Zomato, on its part, last year invested in logistics firm Shiprocket, which is currently not into the quick-delivery space but is likely eyeing it, according to a person aware of the development. “Shiprocket lets its merchants decide the speed of shipping with same day (3-6 hour) delivery being the fastest speed we can offer to merchants today,” said Saahil Goel, co-founder, Shiprocket.


On the other hand, Zomato is also set to acquire online grocer Blinkit, formerly Grofers, which promises quick service, and has made other strategic investments including Delhi-based hyperlocal merchant aggregator Magicpin and Bengaluru-based food tech firm Mukunda Foods.


An executive tracking this market added, “With these investments, they can now better control their operations, can decide over the clientele, which gives them an added benefit.”

Another executive of a rival company had a word of caution, though: “Many conclude that there are a lot of synergies and they will merge, etc, but merging operations is very difficult. And it even slows down the businesses.”


Swiggy and Zomato's Bets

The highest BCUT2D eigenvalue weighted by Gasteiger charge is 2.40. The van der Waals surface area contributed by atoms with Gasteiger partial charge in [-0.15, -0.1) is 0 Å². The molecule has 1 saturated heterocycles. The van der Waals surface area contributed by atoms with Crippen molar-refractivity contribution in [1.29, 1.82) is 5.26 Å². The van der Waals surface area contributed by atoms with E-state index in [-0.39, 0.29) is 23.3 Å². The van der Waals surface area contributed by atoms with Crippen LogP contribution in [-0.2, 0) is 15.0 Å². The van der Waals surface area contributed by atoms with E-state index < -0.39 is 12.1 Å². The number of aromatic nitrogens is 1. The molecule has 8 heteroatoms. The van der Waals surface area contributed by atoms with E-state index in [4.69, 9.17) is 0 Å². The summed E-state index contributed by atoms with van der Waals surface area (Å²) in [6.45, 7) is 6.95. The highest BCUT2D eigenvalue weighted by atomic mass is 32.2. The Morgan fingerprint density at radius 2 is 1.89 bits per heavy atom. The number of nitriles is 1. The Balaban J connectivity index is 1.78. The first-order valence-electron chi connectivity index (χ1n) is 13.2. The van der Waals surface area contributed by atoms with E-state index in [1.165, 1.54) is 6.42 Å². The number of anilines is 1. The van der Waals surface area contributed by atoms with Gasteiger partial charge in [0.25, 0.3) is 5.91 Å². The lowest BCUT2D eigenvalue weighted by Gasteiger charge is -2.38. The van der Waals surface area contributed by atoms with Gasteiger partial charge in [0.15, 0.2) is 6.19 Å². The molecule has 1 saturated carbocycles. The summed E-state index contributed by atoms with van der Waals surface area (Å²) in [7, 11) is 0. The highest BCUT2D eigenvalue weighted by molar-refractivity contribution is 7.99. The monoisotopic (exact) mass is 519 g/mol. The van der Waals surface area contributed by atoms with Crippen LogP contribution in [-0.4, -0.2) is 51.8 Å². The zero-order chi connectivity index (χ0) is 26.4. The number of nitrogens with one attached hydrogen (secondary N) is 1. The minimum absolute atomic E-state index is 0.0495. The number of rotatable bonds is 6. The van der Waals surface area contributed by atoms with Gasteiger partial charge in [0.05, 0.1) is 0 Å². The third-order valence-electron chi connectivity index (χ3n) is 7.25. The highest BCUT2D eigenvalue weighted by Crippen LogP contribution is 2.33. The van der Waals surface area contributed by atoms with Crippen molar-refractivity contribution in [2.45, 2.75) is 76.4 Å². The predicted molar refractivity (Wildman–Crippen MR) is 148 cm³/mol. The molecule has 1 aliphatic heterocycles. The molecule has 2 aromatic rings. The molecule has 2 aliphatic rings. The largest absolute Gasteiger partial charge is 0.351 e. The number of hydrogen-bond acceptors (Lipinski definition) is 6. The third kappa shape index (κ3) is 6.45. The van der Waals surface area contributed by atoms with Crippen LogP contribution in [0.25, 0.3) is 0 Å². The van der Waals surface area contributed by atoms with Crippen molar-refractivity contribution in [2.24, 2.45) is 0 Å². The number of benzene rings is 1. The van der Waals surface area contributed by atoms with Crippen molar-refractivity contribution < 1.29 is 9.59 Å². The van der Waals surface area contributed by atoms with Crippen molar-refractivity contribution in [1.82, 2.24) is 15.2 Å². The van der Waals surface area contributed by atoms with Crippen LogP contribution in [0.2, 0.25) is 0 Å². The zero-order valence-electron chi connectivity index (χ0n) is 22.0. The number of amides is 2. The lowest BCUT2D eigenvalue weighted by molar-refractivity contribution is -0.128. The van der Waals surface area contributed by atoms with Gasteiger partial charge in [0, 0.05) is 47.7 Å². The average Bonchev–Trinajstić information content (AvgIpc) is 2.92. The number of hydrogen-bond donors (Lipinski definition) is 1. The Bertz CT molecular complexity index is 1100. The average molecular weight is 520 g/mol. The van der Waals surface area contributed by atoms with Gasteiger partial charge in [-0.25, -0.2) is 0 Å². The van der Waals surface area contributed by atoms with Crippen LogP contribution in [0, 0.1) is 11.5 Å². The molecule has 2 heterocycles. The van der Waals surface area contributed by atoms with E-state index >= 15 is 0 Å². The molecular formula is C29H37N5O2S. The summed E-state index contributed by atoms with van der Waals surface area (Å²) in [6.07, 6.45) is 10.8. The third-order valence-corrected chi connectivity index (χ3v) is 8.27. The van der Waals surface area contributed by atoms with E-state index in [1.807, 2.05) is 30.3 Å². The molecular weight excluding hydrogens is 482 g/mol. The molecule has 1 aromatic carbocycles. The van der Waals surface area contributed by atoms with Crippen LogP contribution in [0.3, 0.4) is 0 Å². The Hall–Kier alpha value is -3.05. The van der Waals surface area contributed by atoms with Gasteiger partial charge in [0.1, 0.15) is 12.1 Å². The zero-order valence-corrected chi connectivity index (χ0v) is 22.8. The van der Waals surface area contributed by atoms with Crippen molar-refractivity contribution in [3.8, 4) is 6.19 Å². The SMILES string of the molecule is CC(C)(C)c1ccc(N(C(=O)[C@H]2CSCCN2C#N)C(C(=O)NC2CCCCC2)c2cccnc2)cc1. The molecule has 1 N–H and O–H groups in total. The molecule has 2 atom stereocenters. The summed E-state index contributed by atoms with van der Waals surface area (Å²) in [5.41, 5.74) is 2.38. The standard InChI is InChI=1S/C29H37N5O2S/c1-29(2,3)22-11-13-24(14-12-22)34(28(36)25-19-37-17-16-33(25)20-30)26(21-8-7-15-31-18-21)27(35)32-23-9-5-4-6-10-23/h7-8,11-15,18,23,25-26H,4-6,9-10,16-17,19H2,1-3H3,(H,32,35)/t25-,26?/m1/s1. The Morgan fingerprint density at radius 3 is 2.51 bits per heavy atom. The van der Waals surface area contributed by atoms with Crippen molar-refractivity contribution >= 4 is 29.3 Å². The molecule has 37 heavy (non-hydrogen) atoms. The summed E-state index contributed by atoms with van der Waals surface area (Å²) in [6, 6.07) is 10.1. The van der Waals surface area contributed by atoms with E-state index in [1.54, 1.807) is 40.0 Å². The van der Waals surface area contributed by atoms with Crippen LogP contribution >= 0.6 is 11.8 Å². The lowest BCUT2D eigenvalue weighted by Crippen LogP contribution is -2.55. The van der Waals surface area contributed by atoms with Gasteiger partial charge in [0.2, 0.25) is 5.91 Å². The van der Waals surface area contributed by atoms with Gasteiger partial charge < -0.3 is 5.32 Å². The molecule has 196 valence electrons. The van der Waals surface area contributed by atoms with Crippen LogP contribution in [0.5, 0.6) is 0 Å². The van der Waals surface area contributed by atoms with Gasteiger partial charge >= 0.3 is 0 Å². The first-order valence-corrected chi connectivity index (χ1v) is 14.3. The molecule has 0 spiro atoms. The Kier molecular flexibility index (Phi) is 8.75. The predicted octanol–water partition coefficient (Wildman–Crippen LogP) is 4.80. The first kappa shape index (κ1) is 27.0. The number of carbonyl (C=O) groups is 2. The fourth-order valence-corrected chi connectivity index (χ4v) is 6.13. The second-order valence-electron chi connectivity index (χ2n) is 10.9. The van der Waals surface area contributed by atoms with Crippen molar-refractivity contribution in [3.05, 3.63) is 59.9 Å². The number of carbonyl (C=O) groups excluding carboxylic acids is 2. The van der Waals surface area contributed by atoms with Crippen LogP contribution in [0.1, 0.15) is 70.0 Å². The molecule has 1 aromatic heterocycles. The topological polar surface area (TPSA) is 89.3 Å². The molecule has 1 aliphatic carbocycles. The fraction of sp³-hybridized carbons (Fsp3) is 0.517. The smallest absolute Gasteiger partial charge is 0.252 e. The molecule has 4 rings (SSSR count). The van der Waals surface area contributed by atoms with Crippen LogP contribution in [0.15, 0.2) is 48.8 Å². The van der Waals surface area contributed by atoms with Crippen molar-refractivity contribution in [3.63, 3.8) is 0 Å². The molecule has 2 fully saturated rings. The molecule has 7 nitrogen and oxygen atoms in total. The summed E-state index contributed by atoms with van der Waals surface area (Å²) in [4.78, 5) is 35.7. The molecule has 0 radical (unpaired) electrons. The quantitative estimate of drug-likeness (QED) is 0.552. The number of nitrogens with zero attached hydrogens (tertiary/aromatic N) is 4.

10-minute delivery: how long?


From calling it a gimmick to terming it an unsustainable model, many experts have been leery of the 10-minute delivery model. But not all see it that way.


“Actually, a lot of the delivery executives love it. It involves short travel which means less fuel as there are dark stores set up every 2 km. So you deliver more orders in less time with more incentives,” said Bansal of Shadowfax.


A Zomato spokesperson said, “We are not facing any issues so far. We are achieving this by extensive training and ensuring that there are no use cases (with short and defined routes) where the partner has to exceed normal speed (20-30 kmph in city traffic).


Then there is the huge problem of logistics. An executive of a logistics firm who manages dark stores said, “There are two issues. One is your real estate cost and then the scaling of these dark stores. To do a 10-minute delivery, say you need 100 dark stores in that geography and each dark store should be able to carry out more than 500 orders to be sustainable. If it is one player, the market is obviously big. But if there are 20 players, is the market big enough?”

Quick-commerce penetration within the online consumables market is about 7 percent and is expected to grow to 12-13 percent by 2025, which will be a $5-billion market, according to a report by RedSeer. That still begs the question: Is it big enough?

Sanghamitra Kar
Mansi Verma
first published: May 10, 2022 08:05 am